MCCI suggests remittance bank as inflow dives

Dhaka,  Sun,  28 May 2017
Published : 18 May 2017, 22:01:01
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MCCI suggests remittance bank as inflow dives

FE Report


The Metropolitan Chamber of Commerce and Industry, Dhaka (MCCI) has suggested taking encouraging steps for sending remittances through banking channels to prevent the declining trend.

"In such a situation, the government and Bangladesh Bank (BB) should take appropriate steps to encourage expatriate workers to send remittances through the official channels," the chamber said in its quarterly review of the economy.

MCCI suggests remittance bank as inflow divesQuoting the Human Development Report 2016, the chamber also suggested setting up a remittance bank for easy and transparent inflow of foreign exchange income into the country.

The chamber said remittance inflow during the July-March period of the current fiscal year (FY) dropped by 16.86 per cent compared to the corresponding period of the previous fiscal.

"Remittance inflow has been on the decline, year-on-year, in the last nine months as low oil prices, weak global economic growth and fiscal tightening in the middle-eastern countries and the Russian Federation along with a rising trend of sending hard-earned money by non-resident Bangladeshis (NRBs) using informal channels continue to hurt the key source of foreign exchange," it noted.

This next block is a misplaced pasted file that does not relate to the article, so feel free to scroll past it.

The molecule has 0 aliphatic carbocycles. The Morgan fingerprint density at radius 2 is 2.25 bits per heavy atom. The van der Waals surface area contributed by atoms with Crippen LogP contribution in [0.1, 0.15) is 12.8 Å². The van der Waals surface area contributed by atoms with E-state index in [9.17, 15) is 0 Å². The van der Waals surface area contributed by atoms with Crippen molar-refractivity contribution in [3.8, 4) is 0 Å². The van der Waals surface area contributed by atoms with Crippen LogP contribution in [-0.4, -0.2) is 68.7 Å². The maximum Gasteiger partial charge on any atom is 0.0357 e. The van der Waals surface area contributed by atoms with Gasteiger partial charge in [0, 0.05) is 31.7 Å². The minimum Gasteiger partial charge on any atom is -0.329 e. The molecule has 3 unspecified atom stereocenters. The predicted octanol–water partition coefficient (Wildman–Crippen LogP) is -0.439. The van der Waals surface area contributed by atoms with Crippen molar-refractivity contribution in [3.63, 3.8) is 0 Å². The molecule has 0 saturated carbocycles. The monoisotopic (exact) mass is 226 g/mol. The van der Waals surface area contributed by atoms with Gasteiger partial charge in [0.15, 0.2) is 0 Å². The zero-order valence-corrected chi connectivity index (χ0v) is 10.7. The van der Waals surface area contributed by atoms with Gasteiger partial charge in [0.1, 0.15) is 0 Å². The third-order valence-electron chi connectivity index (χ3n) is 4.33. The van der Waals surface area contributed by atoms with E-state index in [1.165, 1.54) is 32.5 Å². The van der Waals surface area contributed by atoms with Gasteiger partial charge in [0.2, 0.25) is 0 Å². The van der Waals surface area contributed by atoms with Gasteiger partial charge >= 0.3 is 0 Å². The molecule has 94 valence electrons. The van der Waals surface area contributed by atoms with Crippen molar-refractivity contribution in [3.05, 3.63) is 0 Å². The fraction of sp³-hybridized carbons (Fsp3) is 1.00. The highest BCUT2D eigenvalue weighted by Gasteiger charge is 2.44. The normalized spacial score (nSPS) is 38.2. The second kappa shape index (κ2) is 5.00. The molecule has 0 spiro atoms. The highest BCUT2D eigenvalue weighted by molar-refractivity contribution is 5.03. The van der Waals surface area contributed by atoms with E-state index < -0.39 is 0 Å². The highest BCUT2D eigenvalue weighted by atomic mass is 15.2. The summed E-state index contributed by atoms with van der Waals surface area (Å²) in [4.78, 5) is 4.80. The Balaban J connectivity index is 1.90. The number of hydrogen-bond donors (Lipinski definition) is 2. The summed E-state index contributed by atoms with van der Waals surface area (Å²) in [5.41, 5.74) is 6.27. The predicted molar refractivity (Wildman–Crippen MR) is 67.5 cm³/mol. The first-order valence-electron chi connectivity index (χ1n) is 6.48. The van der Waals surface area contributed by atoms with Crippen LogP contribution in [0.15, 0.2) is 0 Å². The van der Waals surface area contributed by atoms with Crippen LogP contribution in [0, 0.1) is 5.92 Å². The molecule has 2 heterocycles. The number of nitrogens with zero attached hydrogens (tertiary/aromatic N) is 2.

Quoting the central bank data, the MCCI review said Bangladesh received US$9.195 billion in remittances in July-March of FY'17 compared to $11.06 billion during the same period of FY'16. But remittance inflow during January-March quarter of the current fiscal decreased by 25.28 per cent to $3.027 billion compared to $3.57 billion in the same period of the last fiscal year.

Noting that remittance has fallen globally, the chamber said that remittance inflow in each month of this fiscal (FY'17) was lower in Bangladesh than the previous year, which indicates that the full year's receipt could be way below last fiscal year's inflow of $14.931 billion.

In FY'16, remittances of Bangladeshi workers accounted for about 6.0 per cent of the country's gross domestic product (GDP). It also supports growth through its impact on household income and consumption.

Remittances accounted for about 30 per cent of the current account receipts in FY'15, offsetting the trade deficit.

The chamber noted that overall development activities in the Gulf Cooperation Council (GCC) countries are gradually shrinking because of lower prices of fuel oils on the global market as well as the declining exchange value of the US dollar.

A consequent fall in labour demand in the GCC economies, the source of about 55 per cent of all remittances, may lead to further declines in remittance inflows.

"The slow growth of remittance inflows is indeed puzzling when a huge number of people have taken overseas jobs in recent years," the review said, quoting data of the Bureau of Manpower, Employment and Training (BMET).

"Nevertheless, if the current trend of falling remittances does persist, it would have an adverse credit impact by dampening consumption and widening the current account deficits," the chamber said.

    syful-islam@outlook.com  
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